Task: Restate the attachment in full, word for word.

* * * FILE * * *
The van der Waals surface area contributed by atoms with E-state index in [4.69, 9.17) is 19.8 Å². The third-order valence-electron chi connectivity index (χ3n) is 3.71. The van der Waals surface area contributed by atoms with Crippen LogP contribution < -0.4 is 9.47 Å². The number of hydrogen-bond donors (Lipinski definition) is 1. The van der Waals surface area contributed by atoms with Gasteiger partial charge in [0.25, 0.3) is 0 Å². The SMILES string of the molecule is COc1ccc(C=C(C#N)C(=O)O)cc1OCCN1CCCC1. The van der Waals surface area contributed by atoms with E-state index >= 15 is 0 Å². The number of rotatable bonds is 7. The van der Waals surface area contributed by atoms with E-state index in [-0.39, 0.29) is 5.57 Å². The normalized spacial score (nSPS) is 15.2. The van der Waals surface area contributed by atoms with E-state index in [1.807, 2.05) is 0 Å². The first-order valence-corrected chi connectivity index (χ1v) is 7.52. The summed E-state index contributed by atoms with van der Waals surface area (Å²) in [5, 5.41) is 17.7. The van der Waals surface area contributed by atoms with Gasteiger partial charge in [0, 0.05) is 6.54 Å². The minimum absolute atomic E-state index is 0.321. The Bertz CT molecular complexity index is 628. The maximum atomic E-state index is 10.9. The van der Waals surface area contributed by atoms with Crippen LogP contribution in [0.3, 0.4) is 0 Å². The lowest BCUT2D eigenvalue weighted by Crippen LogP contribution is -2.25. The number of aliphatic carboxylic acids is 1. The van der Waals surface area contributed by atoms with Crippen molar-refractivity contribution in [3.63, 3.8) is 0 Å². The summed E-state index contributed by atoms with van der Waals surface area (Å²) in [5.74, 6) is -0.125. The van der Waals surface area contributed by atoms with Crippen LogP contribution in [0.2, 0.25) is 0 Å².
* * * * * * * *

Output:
The van der Waals surface area contributed by atoms with E-state index in [4.69, 9.17) is 19.8 Å². The third-order valence-electron chi connectivity index (χ3n) is 3.71. The van der Waals surface area contributed by atoms with Crippen LogP contribution < -0.4 is 9.47 Å². The number of hydrogen-bond donors (Lipinski definition) is 1. The van der Waals surface area contributed by atoms with Gasteiger partial charge in [0.25, 0.3) is 0 Å². The SMILES string of the molecule is COc1ccc(C=C(C#N)C(=O)O)cc1OCCN1CCCC1. The van der Waals surface area contributed by atoms with E-state index >= 15 is 0 Å². The number of rotatable bonds is 7. The van der Waals surface area contributed by atoms with E-state index in [-0.39, 0.29) is 5.57 Å². The normalized spacial score (nSPS) is 15.2. The van der Waals surface area contributed by atoms with E-state index in [1.807, 2.05) is 0 Å². The first-order valence-corrected chi connectivity index (χ1v) is 7.52. The summed E-state index contributed by atoms with van der Waals surface area (Å²) in [5, 5.41) is 17.7. The van der Waals surface area contributed by atoms with Gasteiger partial charge in [0, 0.05) is 6.54 Å². The minimum absolute atomic E-state index is 0.321. The Bertz CT molecular complexity index is 628. The maximum atomic E-state index is 10.9. The van der Waals surface area contributed by atoms with Crippen LogP contribution in [0.3, 0.4) is 0 Å². The lowest BCUT2D eigenvalue weighted by Crippen LogP contribution is -2.25. The number of aliphatic carboxylic acids is 1. The van der Waals surface area contributed by atoms with Crippen molar-refractivity contribution in [3.63, 3.8) is 0 Å². The summed E-state index contributed by atoms with van der Waals surface area (Å²) in [5.74, 6) is -0.125. The van der Waals surface area contributed by atoms with Crippen LogP contribution in [0.2, 0.25) is 0 Å².